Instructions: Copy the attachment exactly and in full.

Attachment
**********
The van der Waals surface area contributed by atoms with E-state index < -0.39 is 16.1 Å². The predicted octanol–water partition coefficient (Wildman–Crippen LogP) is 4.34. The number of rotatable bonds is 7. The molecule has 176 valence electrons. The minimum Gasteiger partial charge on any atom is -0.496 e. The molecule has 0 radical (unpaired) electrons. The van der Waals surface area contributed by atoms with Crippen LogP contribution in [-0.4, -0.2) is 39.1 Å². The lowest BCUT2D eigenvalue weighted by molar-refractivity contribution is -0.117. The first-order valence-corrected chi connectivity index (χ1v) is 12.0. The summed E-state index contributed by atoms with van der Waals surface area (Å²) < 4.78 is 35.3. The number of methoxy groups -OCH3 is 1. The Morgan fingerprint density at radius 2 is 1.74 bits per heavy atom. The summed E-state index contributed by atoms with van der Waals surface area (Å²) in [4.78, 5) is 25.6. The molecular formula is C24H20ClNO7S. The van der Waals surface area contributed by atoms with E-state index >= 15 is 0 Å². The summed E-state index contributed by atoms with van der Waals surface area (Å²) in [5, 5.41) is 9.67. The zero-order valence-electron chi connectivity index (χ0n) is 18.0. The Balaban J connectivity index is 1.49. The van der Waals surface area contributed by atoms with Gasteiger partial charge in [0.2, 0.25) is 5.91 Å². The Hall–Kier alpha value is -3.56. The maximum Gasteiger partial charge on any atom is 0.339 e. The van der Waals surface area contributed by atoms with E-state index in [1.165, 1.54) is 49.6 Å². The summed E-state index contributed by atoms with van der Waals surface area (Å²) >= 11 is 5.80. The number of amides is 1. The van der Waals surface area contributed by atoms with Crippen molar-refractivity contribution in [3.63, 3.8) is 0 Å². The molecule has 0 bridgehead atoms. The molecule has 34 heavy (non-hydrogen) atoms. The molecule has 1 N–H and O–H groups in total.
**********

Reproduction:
The van der Waals surface area contributed by atoms with E-state index < -0.39 is 16.1 Å². The predicted octanol–water partition coefficient (Wildman–Crippen LogP) is 4.34. The number of rotatable bonds is 7. The molecule has 176 valence electrons. The minimum Gasteiger partial charge on any atom is -0.496 e. The molecule has 0 radical (unpaired) electrons. The van der Waals surface area contributed by atoms with Crippen LogP contribution in [-0.4, -0.2) is 39.1 Å². The lowest BCUT2D eigenvalue weighted by molar-refractivity contribution is -0.117. The first-order valence-corrected chi connectivity index (χ1v) is 12.0. The summed E-state index contributed by atoms with van der Waals surface area (Å²) < 4.78 is 35.3. The number of methoxy groups -OCH3 is 1. The Morgan fingerprint density at radius 2 is 1.74 bits per heavy atom. The summed E-state index contributed by atoms with van der Waals surface area (Å²) in [4.78, 5) is 25.6. The molecular formula is C24H20ClNO7S. The van der Waals surface area contributed by atoms with E-state index >= 15 is 0 Å². The summed E-state index contributed by atoms with van der Waals surface area (Å²) in [5, 5.41) is 9.67. The zero-order valence-electron chi connectivity index (χ0n) is 18.0. The Balaban J connectivity index is 1.49. The van der Waals surface area contributed by atoms with Gasteiger partial charge in [0.2, 0.25) is 5.91 Å². The Hall–Kier alpha value is -3.56. The maximum Gasteiger partial charge on any atom is 0.339 e. The van der Waals surface area contributed by atoms with E-state index in [1.165, 1.54) is 49.6 Å². The summed E-state index contributed by atoms with van der Waals surface area (Å²) >= 11 is 5.80. The number of amides is 1. The van der Waals surface area contributed by atoms with Crippen molar-refractivity contribution in [3.63, 3.8) is 0 Å². The molecule has 0 bridgehead atoms. The molecule has 34 heavy (non-hydrogen) atoms. The molecule has 1 N–H and O–H groups in total.